Recognizing Real Estate Fraud – Day 3

Final series from the MortgageFraudBlog Seminar with reference to a variety of frauds.

Last blog I started a list of fraud schemes covered in Rachel Dollar’s MortgageFraudBlog Conference held in Miami. We started the list with The Classic, The Straw Buyer, Air Loans and Double Sales. Here’s a few more:

  • Affinity Fraud – where the perpetrator looks to specific groups for victims. They will recruit ringleaders who have contacts at a church group, within ethnic groups, senior groups and professional groups like nurses or teachers. By virtue of the fact that they are already part of that group, they are more readily accepted and after making sure the first couple victims are treaty like royalty – the rest fall like dominoes.
  • Soliciting Investors – you’ve seen the signs by the side of the highway – ‘We Buy Houses for Cash’, ‘Investors Needed’ that sort of thing. By and large they are looking for people to act as Straw Buyers and while we can’t say with 100% certainty that these are ALL scams, in some counties in Florida, Code Enforcement is directed to confiscate these signs. In some cases, law enforcement have called the numbers on the signs and set up stings for illegal operations.
  • Builder Bail-Outs – Increasingly common in some areas where builders have large sitting inventories. By offering incentives like cars and vacations, together with inflated appraisals, they entice buyers (sometimes using straw buyers) to purchase their inventory of homes. The buyer then defaults and keeps the car but the builder has gotten another home off their inventory.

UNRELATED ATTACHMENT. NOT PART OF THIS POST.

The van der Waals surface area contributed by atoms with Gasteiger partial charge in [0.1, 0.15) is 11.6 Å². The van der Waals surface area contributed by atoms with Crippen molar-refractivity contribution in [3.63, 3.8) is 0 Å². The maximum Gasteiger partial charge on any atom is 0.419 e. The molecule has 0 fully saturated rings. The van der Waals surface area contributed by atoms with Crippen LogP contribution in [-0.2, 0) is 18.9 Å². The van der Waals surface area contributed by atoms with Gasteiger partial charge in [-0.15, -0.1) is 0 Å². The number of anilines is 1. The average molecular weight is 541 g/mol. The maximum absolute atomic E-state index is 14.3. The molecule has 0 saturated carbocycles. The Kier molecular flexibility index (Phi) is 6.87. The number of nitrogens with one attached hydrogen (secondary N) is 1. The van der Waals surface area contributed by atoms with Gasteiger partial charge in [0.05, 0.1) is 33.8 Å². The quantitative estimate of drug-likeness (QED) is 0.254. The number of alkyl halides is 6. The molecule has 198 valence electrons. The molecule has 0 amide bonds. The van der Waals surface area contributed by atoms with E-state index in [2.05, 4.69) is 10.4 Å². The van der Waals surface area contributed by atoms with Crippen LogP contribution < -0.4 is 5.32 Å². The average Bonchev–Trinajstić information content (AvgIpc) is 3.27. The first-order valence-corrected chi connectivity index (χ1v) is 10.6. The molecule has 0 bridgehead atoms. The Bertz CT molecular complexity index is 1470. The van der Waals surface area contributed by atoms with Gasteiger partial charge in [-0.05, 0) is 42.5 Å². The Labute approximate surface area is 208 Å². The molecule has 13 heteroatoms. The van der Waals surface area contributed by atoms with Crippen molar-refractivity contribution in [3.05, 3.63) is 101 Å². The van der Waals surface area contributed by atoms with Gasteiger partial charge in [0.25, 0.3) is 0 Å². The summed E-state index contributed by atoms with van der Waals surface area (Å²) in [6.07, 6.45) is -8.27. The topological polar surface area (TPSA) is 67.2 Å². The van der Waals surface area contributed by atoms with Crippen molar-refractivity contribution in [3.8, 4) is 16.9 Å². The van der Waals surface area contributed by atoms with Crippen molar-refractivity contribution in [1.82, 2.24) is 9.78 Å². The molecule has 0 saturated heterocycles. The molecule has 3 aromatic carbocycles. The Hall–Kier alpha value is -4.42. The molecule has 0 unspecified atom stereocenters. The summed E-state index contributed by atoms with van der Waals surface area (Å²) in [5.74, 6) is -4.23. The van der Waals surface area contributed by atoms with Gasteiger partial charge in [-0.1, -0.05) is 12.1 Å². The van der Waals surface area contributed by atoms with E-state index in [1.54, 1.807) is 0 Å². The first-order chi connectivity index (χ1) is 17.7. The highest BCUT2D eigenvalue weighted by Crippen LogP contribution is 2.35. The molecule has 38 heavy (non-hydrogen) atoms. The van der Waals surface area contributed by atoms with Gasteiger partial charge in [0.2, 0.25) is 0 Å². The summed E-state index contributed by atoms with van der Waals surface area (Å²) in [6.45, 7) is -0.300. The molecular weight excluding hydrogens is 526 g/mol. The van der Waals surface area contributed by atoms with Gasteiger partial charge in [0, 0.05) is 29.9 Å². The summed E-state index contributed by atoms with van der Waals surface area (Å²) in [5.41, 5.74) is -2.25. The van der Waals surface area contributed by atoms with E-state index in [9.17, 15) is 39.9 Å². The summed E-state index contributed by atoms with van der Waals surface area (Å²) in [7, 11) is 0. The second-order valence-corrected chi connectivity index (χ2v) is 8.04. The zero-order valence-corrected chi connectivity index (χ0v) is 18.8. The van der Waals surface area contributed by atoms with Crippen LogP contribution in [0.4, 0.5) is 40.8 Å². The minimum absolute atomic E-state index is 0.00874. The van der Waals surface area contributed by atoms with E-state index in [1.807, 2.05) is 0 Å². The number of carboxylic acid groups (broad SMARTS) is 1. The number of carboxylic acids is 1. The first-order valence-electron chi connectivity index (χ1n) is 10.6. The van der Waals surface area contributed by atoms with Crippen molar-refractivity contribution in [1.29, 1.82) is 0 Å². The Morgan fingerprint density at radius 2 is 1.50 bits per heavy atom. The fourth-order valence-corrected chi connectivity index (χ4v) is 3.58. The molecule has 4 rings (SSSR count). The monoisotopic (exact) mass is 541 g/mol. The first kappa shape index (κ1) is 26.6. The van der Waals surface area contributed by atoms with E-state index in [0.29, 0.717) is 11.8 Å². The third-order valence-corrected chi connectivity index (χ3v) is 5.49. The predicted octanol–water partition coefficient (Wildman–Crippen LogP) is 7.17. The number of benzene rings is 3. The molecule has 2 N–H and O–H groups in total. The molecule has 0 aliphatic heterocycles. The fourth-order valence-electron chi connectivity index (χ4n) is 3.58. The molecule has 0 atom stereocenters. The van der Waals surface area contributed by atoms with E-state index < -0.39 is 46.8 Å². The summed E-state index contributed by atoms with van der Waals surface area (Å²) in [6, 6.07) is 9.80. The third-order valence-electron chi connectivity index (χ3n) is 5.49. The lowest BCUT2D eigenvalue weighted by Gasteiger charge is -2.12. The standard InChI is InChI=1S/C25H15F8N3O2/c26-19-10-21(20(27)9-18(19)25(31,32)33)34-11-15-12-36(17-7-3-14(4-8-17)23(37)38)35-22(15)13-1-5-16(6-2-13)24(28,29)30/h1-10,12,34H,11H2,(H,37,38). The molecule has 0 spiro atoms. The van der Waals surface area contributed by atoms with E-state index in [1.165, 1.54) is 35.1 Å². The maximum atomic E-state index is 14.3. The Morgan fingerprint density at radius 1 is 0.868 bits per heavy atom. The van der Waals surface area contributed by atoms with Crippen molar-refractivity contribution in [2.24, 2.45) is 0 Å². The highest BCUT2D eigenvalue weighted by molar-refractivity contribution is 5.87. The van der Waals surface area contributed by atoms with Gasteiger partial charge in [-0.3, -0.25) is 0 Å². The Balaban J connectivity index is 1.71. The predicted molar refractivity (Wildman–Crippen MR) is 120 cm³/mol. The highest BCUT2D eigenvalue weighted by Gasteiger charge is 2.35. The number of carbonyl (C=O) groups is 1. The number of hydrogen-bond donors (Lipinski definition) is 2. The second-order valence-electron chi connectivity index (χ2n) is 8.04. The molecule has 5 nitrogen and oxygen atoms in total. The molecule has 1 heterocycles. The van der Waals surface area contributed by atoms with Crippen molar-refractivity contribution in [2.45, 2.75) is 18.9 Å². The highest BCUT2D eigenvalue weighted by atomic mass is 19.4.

• Buy & Bail – sometimes referred to as ‘Borrowers Revenge’ has already been discussed in other posts in this section. Basically it involves a homeowner who is upside-down in a property. They owe $400,000 on their home but they can now buy the identical place for $250,000 down the street. They qualify for a new loan by providing fraudulent rental papers showing their current home will be leased. They get into the new place and immediately bail on the old one. Often times they will actually rent the old place for the few months until it goes into foreclosure, pocketing the rent and deposit and leaving the renter twisting in the wind when they get evicted. 
  • Flipping – not in and of itself fraudulent. Many people have successfully and legally purchased properties over the years that are in  less than ideal condition, invested a little sweat equity and sold the resulting home for a tidy profit. However, there is a whole subculture of illegal flipping involving fraudulent appraisals & straw buyers. Sometimes these scams take the form of ‘investor groups’ who buy several houses in a neighborhood and then re-sell them to each other several times at ever inflating prices. While the first few sales will involve inflated appraisals, after 3 or 4 times, they create their own microcosm of appraised value within that neighborhood. After running the sales prices up significantly, they simply pocket the gains, bail on the neighborhood and start over in another area.